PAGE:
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Expat Advice: Culture Shock in Frankfurt, Germany

Dec 22, 2017

Old Town Frankfurt

An expat in Germany talks about the living in Germany. Although he's from France, he had trouble adjusting to the German culture - the lack of politeness, thriftiness and difficulty making friendships.

What is the name of the city or town that you are reporting on?


Did you receive any cross-cultural training for your move abroad? If yes, was it before or after the move?


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If they speak another language in your new country, do you speak the language? If yes, did you learn the language before you moved or while abroad? If no, are you planning to learn the language?

Yes I studied German from grammar school to College and attended a summer course organized by the university before i moved and studied for an Erasmus year and internship. Now coming back in Germany from time to time during one week for my work.

Were you worried or concerned about culture shock before you moved abroad?

Not really. I was not aware of its impact - all the more I was in an international quite Europeanized students' background.

How significant was the culture shock you experienced when you moved abroad?

During the student's life, it was not so significant. But, when I was a trainee, I really experienced how different the German daily's life was.

Expats often talk about going through the "stages of culture shock." Examples include the honeymoon phase, the irritation-to-anger stage, the rejection of the culture stage, and the cultural adjustment phase. Do you feel like you went through these or any other stages as you settled into the new culture?

Actually, I experienced this honeymoon phase, and so on. To me, it perfectly features the foreign country's experiences you go through.

What, if any, were some of the changes you noticed in yourself that might have been caused by culture shock? These might include things such as anger, depression, anxiety, increased eating or drinking, frustration, homesickness, etc.

I withdrew into myself: as I did not have a rich social life it caused isolation. I had at the same time to work and to write a master thesis. I only had to work: I would have had more taken time to expand my social life, going out I suppose.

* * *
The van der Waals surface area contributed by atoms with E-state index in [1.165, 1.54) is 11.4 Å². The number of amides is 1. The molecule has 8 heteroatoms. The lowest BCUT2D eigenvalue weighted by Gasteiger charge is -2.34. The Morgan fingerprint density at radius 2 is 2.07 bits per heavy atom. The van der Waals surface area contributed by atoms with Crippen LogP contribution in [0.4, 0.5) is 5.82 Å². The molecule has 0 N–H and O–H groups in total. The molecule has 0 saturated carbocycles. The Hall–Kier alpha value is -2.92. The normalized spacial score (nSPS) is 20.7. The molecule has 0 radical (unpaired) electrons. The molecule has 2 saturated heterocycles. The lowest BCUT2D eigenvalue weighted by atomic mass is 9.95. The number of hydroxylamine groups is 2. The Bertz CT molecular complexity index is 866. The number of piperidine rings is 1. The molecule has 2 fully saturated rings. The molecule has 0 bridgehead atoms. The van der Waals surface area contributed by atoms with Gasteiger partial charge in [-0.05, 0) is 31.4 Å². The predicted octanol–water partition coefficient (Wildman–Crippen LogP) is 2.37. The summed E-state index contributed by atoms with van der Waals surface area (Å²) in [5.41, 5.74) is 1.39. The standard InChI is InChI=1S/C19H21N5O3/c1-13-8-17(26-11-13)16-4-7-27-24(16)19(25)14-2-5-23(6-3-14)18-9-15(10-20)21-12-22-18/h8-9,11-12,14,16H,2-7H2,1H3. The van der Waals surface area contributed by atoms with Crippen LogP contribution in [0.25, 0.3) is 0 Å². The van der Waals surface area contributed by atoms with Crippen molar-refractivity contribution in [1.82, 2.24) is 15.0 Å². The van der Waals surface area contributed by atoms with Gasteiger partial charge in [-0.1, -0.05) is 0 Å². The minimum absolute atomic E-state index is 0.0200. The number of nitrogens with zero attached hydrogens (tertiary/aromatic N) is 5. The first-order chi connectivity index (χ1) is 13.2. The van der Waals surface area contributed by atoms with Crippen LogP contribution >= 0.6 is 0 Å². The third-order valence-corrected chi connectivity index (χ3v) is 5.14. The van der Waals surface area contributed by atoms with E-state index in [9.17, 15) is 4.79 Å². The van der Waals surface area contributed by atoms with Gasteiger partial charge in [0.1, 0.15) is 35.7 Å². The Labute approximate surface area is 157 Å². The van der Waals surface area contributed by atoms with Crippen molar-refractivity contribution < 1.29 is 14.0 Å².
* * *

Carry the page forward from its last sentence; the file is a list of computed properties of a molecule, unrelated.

What are some things you appreciate most about the new culture?

Finishing workday at 5pm: whereas in Latin cultures you begin and finish working later. More time and energy saved to do something else. The cheap cost of living and the good connected train system. Quality of life, room to live and nature in the cities. The vocational training system, learning all life long. Book shops and supermarkets, museums which are pleasant to visit.

What are the most challenging aspects of the new culture?

People's manners in Germany, which sometimes lack of politeness are challenging. Spoiled children: thank you low birth rate. The Arbeitszeugnis: an arbitrary and understated work assessment. The cash culture when you are used to credit cards. Thriftiness aka Lidl Kultur, the backlash of a cheap cost of living certainly and Calvinist rests. Culture of suing instead of negotiating and being flexible. This I-work-therefore-I-neglect-my-child as a mother aka Rabenmutter attitude. The way German press see foreign countries. It is mostly hard to deepen any friendships, keep any contacts at long term. You have the impression people do not like answering e-mails.

Did you "commit" any embarrassing or humorous cultural blunders? If you did and you'd like to share them, please do tell!

Oh, yes, so far I can remember. I was most of time more dressed smarter than they were according the German outfits' standards:) and the firm's habits. I thought in a marketing background being dressing smart embodied seriousness, but it was seen as arrogant in this firm. My oh my:) But that mainly lies in the differences to dress and the clothes' choices in both countries:)

I used Miss instead Mrs:) Fräulein instead of Frau.

Did not use a beer glass to drink beer.

Did not use my hands to eat chicken wing and salad during Oktoberfest. I use a fork for that :)

Do you have any advice or thoughts about culture shock you would like to share?

I think Germany is a good experience to learn to take initiatives, read between the lines. I, personally, prefer visiting this country more to living here - suffering from strong Latinity revival.

Do not hesitate to have any housing contracts, documents checked it out or expertized before you them sign for everything. Have a local with you when looking a flats - even if you are fluent in German.

Say you do not speak English to practice your German:)

Always build up an international network to hang around with. Have a go to meet up Turkish and East European people.

Do not limit yourself to a city or German state. Use car sharing, weekend train tickets to visit many places: experiencing countries' differences. Have fun and good luck!

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